The benefits of a nap


I was all geared up for today. I envisioned spending two hours working on my coaching programme pilot, an hour writing a blog for you guys, a bit of business finance, a few items on my to do list and the afternoon doing some sort of French thing. After all - we are in France - we should make the most of it.

But I woke up with a headache. I spent the first hour of my day thinking about my coaching clients - what they need and what I can do for them. Nursing a cup of tea, I was into that. It was fine - fun even. An hour went by in a flash. But then I found myself an hour behind my “schedule”. My headache returned; my daughter woke up and wanted attention; and I tried to power through.

How often do we do that? We have our plan for the day and, whatever happens, we are going to make that plan a reality.


I tried writing in the sun. It helped, but the words still wouldn’t come. I tried taking a break. It was okay, but my mind was churning with everything I should be doing and the guilt that I wasn’t doing them. I listened to an inspirational podcast which talked about having compassion for the “contrasts” between the state you are in and the state you wish to be in. It was helpful! But it didn’t stop the throbbing in my head and the serious case of writer’s block.

In the end nothing was happening. So I went to bed.

I woke up 45 minutes ago. And since waking up, I’ve done everything I’d planned for the day, and here I am writing this for you! Turns out, having a nap is one of the most useful activities (or inactivities) you can choose when you need to be efficient.

Scientific benefits of napping


I’m sure you’ve read about the scientific benefits of napping, even if you generally forego a nap yourself (for reasons I will come to!).

What you might not know is that a nap can make up for sleep lost at other times (e.g., insomnia at night). Losing sleep is has negative effects on the immune system and can damage the liver, the lungs and the gut. So catching up on your sleep helps repair damage caused by your trouble sleeping through the night.

Beyond that, if you’re into the more ‘woo-woo’ aspects of self-development, as I am, napping is one of the most effective ways to align yourself. Your brain achieves a higher frequency during sleep than we can bring about when awake, which might be why no amount of meditation, listening to inspirational podcasts or willing myself in to a better state was as effective as rebooting my system by and switching it off and back on again.

Powering through

Despite these and many other known benefits of napping, it’s a rare occurrence for most of us, a treat we save for occasions when we simply can’t do anything else, or when there’s not much else to do, which is ironic as these are the times when we least need it!


But, if you need reassurance, many successful people have taken naps as part of their daily routine. Thomas Edison apparently took two three-hour naps a day. That’s six hours spent napping a day, folks and he invented the light bulb!. Of course, he probably worked all night because he slept ALL DAY, meaning the lightbulb was particularly important to him! Winston Churchill was well known for his daily nap. Ronald Reagan was also fond of 40 winks. But maybe that’s not the kind of inspiration you’re looking for.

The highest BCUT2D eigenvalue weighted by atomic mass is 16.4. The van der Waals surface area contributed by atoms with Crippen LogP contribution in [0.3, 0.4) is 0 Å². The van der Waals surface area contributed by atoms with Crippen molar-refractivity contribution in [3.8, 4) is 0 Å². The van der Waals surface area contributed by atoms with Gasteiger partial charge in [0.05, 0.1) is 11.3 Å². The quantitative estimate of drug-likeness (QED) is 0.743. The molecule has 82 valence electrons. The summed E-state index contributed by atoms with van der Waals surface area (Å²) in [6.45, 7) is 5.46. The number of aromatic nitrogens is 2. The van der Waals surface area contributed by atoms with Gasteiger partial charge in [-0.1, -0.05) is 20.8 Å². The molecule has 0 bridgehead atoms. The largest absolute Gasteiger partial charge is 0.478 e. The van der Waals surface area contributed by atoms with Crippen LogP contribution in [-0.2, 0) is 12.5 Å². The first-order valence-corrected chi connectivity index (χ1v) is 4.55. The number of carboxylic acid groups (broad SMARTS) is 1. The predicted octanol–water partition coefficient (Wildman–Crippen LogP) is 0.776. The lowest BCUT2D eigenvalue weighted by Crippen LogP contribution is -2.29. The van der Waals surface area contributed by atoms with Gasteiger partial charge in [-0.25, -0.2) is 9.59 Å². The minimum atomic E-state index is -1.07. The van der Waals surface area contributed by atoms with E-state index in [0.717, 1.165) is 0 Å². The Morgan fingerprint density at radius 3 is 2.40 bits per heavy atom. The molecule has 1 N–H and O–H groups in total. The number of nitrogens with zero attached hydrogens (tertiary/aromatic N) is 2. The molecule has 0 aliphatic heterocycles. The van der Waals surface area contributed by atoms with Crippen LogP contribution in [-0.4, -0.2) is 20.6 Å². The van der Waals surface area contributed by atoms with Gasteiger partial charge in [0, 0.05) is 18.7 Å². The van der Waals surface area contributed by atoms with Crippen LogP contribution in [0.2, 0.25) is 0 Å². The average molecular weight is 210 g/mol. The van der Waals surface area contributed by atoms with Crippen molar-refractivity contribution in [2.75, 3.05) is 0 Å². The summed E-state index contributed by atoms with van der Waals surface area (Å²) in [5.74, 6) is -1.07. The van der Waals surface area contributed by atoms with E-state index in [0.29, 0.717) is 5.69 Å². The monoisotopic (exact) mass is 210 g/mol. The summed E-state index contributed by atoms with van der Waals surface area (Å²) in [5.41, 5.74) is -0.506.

The point is that napping doesn’t have to be the exception. Speaking for myself, I put off my nap for a few hours today due to a  strong sense of guilt and I was over-committed to keeping the schedule I had created for myself. We aren’t machines. We can’t decide three days in advance what we’ll have energy for in three days’ time. When we schedule ourselves as if our energy levels, concentration and appetite are consistent we find ourselves “pushing through” much of the time. The work we do when we’re pushing through cannot be as effective as the work we do when we’re in flow. And it certainly cannot be as enjoyable.

By all means, make a plan, but leave enough flex to respect your mood, your motivation levels and your energy on any particular day.

How to nap

  1. Wait until you are really ready for a nap. You want to feel tired rather than thinking, “It’s time for my nap!”.

  2. Get comfortable. Don’t let guilt persuade you that falling asleep on the sofa is somehow more acceptable than falling asleep in bed. Cover yourself with a blanket as your body temperature drops when you nap and you don’t want the cold to wake you.

  3. Think about how long you want to nap. Although many studies say that 20-30 minutes is the right length for a nap, it depends what you want to achieve with your nap. A 20-minute nap helps with fine motor skills, 30-60-minutes is good for memory and decision-making. And 60-90-minutes means you get in a whole REM cycle, helping your brain make new connections and improve creativity (which is what I needed today).

  4. Make napping into a regular part of your realignment, energising or general well-being routine. You don’t have to nap every day but, equally, it doesn’t have to be the rare exception.

If changing the way you live and work is something you’re considering, why not listen to the ABG Podcast, Episode 71 where I talk about the difference between forcing yourself through your to-do list vs flowing from activity to activity.

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